Finally, we come to the truly harrowing story of Mary Vincent, who was just 15 years old when she faced a tragic experience that would change her for the rest of her life. On September 29, 1978, Mary was hitchhiking her way to Los Angeles after running away from home, looking to relocate there to pursue a dancing career. It did not take long before she was picked up by an unassuming man by the name of Lawrence Singleton, who offered to take her as far as Interstate 5. She got in, but began to get unsettled when they drove right by the interstate and kept going. Mary told the driver to turn around and bring her back, and after apologizing, Singleton complied and headed back towards their missed stop. Along the way, he stopped the vehicle to get out and take care of nature’s business, and Mary also decided to stretch her legs and stroll about. It was here where things would take a turn for the macabre.
As Mary walked around getting some fresh air, she was unaware that Singleton was creeping up behind her with a hammer in hand, which he used to smash her head to knock her out cold. When she awoke, he was in the process of raping her, and when he was done, he got a hatchet out of his car, hacked off both of her arms, and tossed her down a culvert, then driving away to leave her for dead. It was out in the middle of nowhere, and as Singleton drove off, he must have thought that she would die and never be found. Oh, how wrong he was. Mary not only survived, but was able to hobble back to the road, where she was found waving her mangled arms in the air by a passing motorist.
She was in dire condition, but she would survive and give a detailed description of her attacker, which brought the police right to his door. Singleton would be found guilty of attempted murder and receive a 14-year prison sentence, but unbelievably he was released after serving only 8, and since he had written threatening letters to Mary from prison she was afraid he was going to hunt her down and finish the grim work he had started on that desolate, lonely road. In the meantime, her life had been ruined, her dancing career dashed, spiraling into a deep depression, and it was only after she got married and had two children that she began to take control of her life again. She spoke out about what had happened to her and about the dangers of hitchhiking, and in the meantime, Singleton was out on parole and back in society.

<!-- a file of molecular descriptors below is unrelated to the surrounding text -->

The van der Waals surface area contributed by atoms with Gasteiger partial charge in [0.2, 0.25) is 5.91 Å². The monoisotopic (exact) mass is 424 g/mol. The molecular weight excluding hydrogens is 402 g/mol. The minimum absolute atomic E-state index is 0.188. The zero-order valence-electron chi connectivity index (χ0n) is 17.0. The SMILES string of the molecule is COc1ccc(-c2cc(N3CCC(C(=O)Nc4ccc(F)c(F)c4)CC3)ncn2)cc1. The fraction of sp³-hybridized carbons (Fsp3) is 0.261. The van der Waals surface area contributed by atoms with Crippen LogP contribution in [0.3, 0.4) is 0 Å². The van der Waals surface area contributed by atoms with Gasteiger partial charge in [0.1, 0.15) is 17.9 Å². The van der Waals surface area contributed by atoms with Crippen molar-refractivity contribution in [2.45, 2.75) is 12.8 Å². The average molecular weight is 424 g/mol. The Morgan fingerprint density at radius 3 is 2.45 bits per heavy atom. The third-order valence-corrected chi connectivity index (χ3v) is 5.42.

A few years after his release, Singleton was once again arrested, this time for the stabbing death of a prostitute by the name of Roxanne Hayes, at his new home in Tampa, Florida. When Mary heard about this, she decided to testify at the trial, telling the court of the atrocities she had faced at his hands while displaying her prosthetic hooks for arms. It was partly due to her testimony and the brutality she showed he was capable of that Singleton would receive the death penalty this time, although he would die of cancer in 2001 before it was ever carried out. Mary felt that she never did get the justice she sought, once lamenting, “I wanted to look into his eyes. But now I won’t be able to find out whatever I was looking for. I feel like I was cheated again.” However, it was partly due to her courage that he was never able to do the same thing to another woman ever again.
These have been just a few of the more spectacular cases of people turning the tides on their tormentors, and it really does stir the debate on how much vigilante justice should be accepted. For some, these people are heroes, for others they are a threat to our very way of doing justice, but many can probably relate to at least having this cross our minds if we were in these circumstances. It is a grey area, unclear whether we should cheer them on or not, but most of us can probably sympathize to some degree. Whatever the right answers are or wherever you fall on the debate, the one thing that is clear is that these criminals picked the wrong people to mess with.